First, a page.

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  1. #1
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    Default Minimum clearance between air-cooled condensing units

    Does anyone know if there is a code that defines the minimum clearance between residential size air-cooled condensing units? I know most manufactures will publish minimum recommended clearances; however, I have a client who was told that the condensing units at his multi-family property were not "code" cause they were too close together. Thanks in advance.

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  2. #2
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    Default Re: Minimum clearance between air-cooled condensing units

    Quote Originally Posted by Michael Choffin View Post
    Does anyone know if there is a code that defines the minimum clearance between residential size air-cooled condensing units? I know most manufactures will publish minimum recommended clearances; however, I have a client who was told that the condensing units at his multi-family property were not "code" cause they were too close together. Thanks in advance.
    It is going to be a manufacturers requirement for each unit, it is not a code requirement unless the AHJ has one. You do need a working clearance area of 30"x36" for the electrical, that is a code..

    I know that some require side clearances of 18", 24" and even 30". It all depends on the units. You can contact the manufacturer and they will be glad to tell you.

    Ask the person to cite the code if they say it is!

    Scott Patterson, ACI
    Spring Hill, TN
    www.traceinspections.com

  3. #3
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    Default Re: Minimum clearance between air-cooled condensing units

    Quote Originally Posted by Michael Choffin View Post
    Does anyone know if there is a code that defines the minimum clearance between residential size air-cooled condensing units? I know most manufactures will publish minimum recommended clearances; however, I have a client who was told that the condensing units at his multi-family property were not "code" cause they were too close together. Thanks in advance.
    As you likely know the manufacturer's requirement IS code. As such it will vary according to the brand and model of unit as to air clearance.

    Jim Luttrall
    www.MrInspector.net
    Plano, Texas

  4. #4
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    Default Re: Minimum clearance between air-cooled condensing units

    I find that some people tend to throw the word "code" around rather loosely. I'm aware that each manufactures publishes their recommended clearance. Most tend to be between two to three feet depending on the size of the unit and what direction the air is discharged. I was looking for a reference such as International Mechanical Code, International Building Code or Uniform Mechanical Code.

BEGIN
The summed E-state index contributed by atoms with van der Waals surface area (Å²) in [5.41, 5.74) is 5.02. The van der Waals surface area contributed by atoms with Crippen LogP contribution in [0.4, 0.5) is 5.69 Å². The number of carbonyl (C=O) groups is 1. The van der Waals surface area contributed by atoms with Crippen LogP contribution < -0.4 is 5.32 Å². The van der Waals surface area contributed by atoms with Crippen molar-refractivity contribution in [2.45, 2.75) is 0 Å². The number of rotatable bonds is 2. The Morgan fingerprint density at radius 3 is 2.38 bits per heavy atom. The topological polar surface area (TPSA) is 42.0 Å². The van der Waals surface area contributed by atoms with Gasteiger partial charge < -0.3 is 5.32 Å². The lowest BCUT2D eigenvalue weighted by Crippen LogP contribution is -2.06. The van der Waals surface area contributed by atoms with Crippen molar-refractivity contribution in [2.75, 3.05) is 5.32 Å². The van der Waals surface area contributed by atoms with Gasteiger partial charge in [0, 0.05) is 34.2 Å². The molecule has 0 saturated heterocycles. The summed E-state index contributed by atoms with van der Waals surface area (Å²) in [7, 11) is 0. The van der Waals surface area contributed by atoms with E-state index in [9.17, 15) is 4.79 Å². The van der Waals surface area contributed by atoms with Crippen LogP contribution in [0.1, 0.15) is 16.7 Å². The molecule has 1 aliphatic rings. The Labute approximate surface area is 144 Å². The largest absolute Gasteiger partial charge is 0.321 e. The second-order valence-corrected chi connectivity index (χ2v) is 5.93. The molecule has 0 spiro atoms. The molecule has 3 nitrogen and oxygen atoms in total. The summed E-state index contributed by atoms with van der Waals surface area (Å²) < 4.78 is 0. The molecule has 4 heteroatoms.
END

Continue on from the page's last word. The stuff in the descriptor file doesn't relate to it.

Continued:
Thanks for the help.


  5. #5
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    Default Re: Minimum clearance between air-cooled condensing units

    The most common clearance requirement is 12" between one condenser unit and anything that blocks or restricts the air, and that twice that (24") between to units.

    There have been some installation instructions which have allowed that 24" between unit to be reduced to 12" as long as there was at least 12" on all other sides (which means the 112" is not applied to the center unit of 3 condenser units installed side-by-side-by-side.

    I have also seen installation instructions which stated 12" on one side, 9" on another side, 6" on the third side, and no clearance stated on the remaining side (by a little thinking about the drawing showing the clearances reveals that the remaining side is the 'service side' and requires 36" for working space ).

    The greatest clearance I have seen in installation instructions has been ... 80"!

    Jerry Peck, Construction / Litigation Consultant
    Construction Litigation Consultants, LLC ( www.ConstructionLitigationConsultants.com )
    www.AskCodeMan.com

  6. #6
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    Default Re: Minimum clearance between air-cooled condensing units

    NEC (2005 Ed. with Batavia special ammendments), which the listing standards and listed manufacturer's instructions in Chapter one; depending on location of local shut-off and fuse/circuit breakers access clearances to same, Clearances not only for operation, but for cleaning and servicing the units (all sides) and local (Batavia, IL) zoning code, set-off and set-backs, and required screening all occupancies (even roof installations multi-family). Other than 1-2 family, according to Batavia's web published code, IBC 2006 with Batavia ammendments would apply, IMC 2006 with Batavia ammendments, and possibly Illinois Plumbing Code.